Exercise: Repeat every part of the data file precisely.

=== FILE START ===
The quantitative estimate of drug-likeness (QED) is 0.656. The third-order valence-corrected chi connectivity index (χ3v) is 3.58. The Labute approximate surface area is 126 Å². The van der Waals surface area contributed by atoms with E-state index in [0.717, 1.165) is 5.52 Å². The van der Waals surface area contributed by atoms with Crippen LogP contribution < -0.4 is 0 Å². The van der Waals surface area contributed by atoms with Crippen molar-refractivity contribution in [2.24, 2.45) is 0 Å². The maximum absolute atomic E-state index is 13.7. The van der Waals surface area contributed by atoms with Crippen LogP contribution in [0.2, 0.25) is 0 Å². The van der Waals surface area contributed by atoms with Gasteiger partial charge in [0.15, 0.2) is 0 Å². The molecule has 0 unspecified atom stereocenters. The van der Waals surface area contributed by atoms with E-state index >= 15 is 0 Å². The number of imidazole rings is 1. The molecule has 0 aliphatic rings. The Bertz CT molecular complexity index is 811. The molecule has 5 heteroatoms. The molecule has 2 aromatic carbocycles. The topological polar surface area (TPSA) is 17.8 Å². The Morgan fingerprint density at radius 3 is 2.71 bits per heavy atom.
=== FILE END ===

The quantitative estimate of drug-likeness (QED) is 0.656. The third-order valence-corrected chi connectivity index (χ3v) is 3.58. The Labute approximate surface area is 126 Å². The van der Waals surface area contributed by atoms with E-state index in [0.717, 1.165) is 5.52 Å². The van der Waals surface area contributed by atoms with Crippen LogP contribution < -0.4 is 0 Å². The van der Waals surface area contributed by atoms with Crippen molar-refractivity contribution in [2.24, 2.45) is 0 Å². The maximum absolute atomic E-state index is 13.7. The van der Waals surface area contributed by atoms with Crippen LogP contribution in [0.2, 0.25) is 0 Å². The van der Waals surface area contributed by atoms with Gasteiger partial charge in [0.15, 0.2) is 0 Å². The molecule has 0 unspecified atom stereocenters. The van der Waals surface area contributed by atoms with E-state index >= 15 is 0 Å². The number of imidazole rings is 1. The molecule has 0 aliphatic rings. The Bertz CT molecular complexity index is 811. The molecule has 5 heteroatoms. The molecule has 2 aromatic carbocycles. The topological polar surface area (TPSA) is 17.8 Å². The Morgan fingerprint density at radius 3 is 2.71 bits per heavy atom.